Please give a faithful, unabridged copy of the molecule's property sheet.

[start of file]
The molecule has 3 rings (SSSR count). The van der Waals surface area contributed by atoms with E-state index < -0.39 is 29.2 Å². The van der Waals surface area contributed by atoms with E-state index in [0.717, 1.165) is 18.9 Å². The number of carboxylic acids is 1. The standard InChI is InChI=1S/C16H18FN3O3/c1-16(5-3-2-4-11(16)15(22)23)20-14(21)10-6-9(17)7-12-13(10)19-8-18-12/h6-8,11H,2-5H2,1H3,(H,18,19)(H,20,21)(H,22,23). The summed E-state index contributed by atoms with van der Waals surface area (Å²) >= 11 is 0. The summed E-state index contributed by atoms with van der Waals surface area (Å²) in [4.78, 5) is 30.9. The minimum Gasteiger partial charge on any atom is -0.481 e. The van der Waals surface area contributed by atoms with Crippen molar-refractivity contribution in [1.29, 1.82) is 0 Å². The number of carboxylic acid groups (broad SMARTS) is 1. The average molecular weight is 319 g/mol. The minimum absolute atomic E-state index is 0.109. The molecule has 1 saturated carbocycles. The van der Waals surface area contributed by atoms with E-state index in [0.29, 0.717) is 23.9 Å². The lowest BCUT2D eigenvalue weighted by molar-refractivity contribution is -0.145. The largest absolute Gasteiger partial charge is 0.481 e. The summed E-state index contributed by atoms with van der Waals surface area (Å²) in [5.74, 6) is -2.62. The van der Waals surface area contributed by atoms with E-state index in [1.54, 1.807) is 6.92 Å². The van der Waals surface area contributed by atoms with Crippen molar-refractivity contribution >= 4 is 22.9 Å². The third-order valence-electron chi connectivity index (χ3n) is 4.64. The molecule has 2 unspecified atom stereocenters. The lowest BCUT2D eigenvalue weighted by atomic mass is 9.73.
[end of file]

The molecule has 3 rings (SSSR count). The van der Waals surface area contributed by atoms with E-state index < -0.39 is 29.2 Å². The van der Waals surface area contributed by atoms with E-state index in [0.717, 1.165) is 18.9 Å². The number of carboxylic acids is 1. The standard InChI is InChI=1S/C16H18FN3O3/c1-16(5-3-2-4-11(16)15(22)23)20-14(21)10-6-9(17)7-12-13(10)19-8-18-12/h6-8,11H,2-5H2,1H3,(H,18,19)(H,20,21)(H,22,23). The summed E-state index contributed by atoms with van der Waals surface area (Å²) >= 11 is 0. The summed E-state index contributed by atoms with van der Waals surface area (Å²) in [4.78, 5) is 30.9. The minimum Gasteiger partial charge on any atom is -0.481 e. The van der Waals surface area contributed by atoms with Crippen molar-refractivity contribution in [1.29, 1.82) is 0 Å². The number of carboxylic acid groups (broad SMARTS) is 1. The average molecular weight is 319 g/mol. The minimum absolute atomic E-state index is 0.109. The molecule has 1 saturated carbocycles. The van der Waals surface area contributed by atoms with E-state index in [0.29, 0.717) is 23.9 Å². The lowest BCUT2D eigenvalue weighted by molar-refractivity contribution is -0.145. The largest absolute Gasteiger partial charge is 0.481 e. The summed E-state index contributed by atoms with van der Waals surface area (Å²) in [5.74, 6) is -2.62. The van der Waals surface area contributed by atoms with E-state index in [1.54, 1.807) is 6.92 Å². The van der Waals surface area contributed by atoms with Crippen molar-refractivity contribution >= 4 is 22.9 Å². The third-order valence-electron chi connectivity index (χ3n) is 4.64. The molecule has 2 unspecified atom stereocenters. The lowest BCUT2D eigenvalue weighted by atomic mass is 9.73.